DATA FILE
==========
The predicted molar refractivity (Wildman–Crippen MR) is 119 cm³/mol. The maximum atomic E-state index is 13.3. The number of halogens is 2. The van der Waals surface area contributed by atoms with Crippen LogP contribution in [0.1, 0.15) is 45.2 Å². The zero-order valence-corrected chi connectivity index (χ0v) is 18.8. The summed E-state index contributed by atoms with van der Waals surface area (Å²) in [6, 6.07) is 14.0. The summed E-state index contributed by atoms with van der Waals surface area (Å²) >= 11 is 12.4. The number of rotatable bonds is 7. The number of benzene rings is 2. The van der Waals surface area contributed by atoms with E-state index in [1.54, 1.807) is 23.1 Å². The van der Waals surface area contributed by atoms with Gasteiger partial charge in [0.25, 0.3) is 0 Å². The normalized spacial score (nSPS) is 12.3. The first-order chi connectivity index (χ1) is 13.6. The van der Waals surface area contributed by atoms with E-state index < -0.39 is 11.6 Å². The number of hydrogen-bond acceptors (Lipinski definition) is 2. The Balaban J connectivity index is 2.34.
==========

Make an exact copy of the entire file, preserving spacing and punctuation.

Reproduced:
The predicted molar refractivity (Wildman–Crippen MR) is 119 cm³/mol. The maximum atomic E-state index is 13.3. The number of halogens is 2. The van der Waals surface area contributed by atoms with Crippen LogP contribution in [0.1, 0.15) is 45.2 Å². The zero-order valence-corrected chi connectivity index (χ0v) is 18.8. The summed E-state index contributed by atoms with van der Waals surface area (Å²) in [6, 6.07) is 14.0. The summed E-state index contributed by atoms with van der Waals surface area (Å²) >= 11 is 12.4. The number of rotatable bonds is 7. The number of benzene rings is 2. The van der Waals surface area contributed by atoms with E-state index in [1.54, 1.807) is 23.1 Å². The van der Waals surface area contributed by atoms with Gasteiger partial charge in [0.25, 0.3) is 0 Å². The normalized spacial score (nSPS) is 12.3. The first-order chi connectivity index (χ1) is 13.6. The van der Waals surface area contributed by atoms with E-state index < -0.39 is 11.6 Å². The number of hydrogen-bond acceptors (Lipinski definition) is 2. The Balaban J connectivity index is 2.34.